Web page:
• Should doctors be forced to disclose payments and hospitality from drug companies? The Association of the British Pharmaceutical Industry plans to bring in a system where healthcare professionals voluntarily declare payments and hospitality received from drug companies.
The issue is the subject of our latest online poll, which, at the time of writing, has almost 85% of readers agreeing. One reader thinks that The BMJ could be more open about its own acceptance of pharma cash.
“It does seem rather ironic that whilst viewing this article online, the text is surrounded by adverts promoting medical products! Does The BMJ not need to consider its own position?” writes obstetrician Malcolm Griffiths in a response to the article.
What do you think? Vote in the poll, which closes tomorrow, or respond to the article. This page, incidentally, explains more about the journal’s revenue sources.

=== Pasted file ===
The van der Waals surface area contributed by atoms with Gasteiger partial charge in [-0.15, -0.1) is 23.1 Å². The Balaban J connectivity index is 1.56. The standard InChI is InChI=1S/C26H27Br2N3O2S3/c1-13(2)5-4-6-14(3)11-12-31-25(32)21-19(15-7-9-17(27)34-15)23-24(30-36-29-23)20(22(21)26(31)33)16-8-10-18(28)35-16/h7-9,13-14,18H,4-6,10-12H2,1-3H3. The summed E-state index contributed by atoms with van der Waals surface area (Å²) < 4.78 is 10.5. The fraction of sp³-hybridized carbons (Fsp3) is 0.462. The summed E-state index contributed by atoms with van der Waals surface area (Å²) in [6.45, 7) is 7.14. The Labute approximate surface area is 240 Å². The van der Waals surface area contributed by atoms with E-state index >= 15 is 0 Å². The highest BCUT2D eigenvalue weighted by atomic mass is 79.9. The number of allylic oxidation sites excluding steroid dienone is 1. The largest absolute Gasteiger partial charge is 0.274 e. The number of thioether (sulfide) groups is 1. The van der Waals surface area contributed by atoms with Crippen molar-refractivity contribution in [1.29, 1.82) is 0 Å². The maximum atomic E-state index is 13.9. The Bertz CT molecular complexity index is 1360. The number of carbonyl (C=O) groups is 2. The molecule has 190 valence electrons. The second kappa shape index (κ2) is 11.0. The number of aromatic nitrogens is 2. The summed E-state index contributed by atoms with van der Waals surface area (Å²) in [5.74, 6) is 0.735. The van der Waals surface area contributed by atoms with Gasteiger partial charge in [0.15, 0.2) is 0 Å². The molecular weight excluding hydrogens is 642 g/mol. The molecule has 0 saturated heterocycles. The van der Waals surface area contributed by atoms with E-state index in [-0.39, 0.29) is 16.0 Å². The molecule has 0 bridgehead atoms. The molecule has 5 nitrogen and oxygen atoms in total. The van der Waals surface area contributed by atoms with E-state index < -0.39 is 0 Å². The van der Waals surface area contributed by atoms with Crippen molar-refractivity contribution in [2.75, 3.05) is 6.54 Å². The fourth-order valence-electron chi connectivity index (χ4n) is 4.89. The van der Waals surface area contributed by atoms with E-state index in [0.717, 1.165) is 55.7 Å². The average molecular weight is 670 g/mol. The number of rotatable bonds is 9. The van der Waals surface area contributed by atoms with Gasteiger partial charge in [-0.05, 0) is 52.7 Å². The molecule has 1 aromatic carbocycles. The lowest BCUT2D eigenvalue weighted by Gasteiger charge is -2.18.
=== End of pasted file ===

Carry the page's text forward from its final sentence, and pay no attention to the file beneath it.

• Can patient centred outcomes research improve healthcare, asks Thomas Concannon in an editorial. Retired consultant rheumatologist Andrew Bamji describes patient centredness as an “oxymoron” in his response to the article.
He adds: “As doctors, patients are what we deal with and on both an individual and population basis we are by definition centred on patients and their outcomes. I fail to see how so-called patient centred research is any different from other clinical research. Is it just me, or is the concept one of these Emperor’s Clothes things with attendant complex jargon?”
• It’s impossible to insist that staff connect emotionally with all patients, argues consultant clinical psychologist Raymond Chadwick in a personal view article, “Compassion: hard to define, impossible to mandate.”
GP Ruth Evans agrees. In her response to the article, she writes: “Sometimes it is important to have a professional, respectful distance in order to challenge their demands/ wants/ expectations which go beyond what is possible, or fair.”
“Staff cannot be told to feel something, or be expected to disclose their own experiences.”
David Payne is digital editor, and readers’ editor, The BMJ.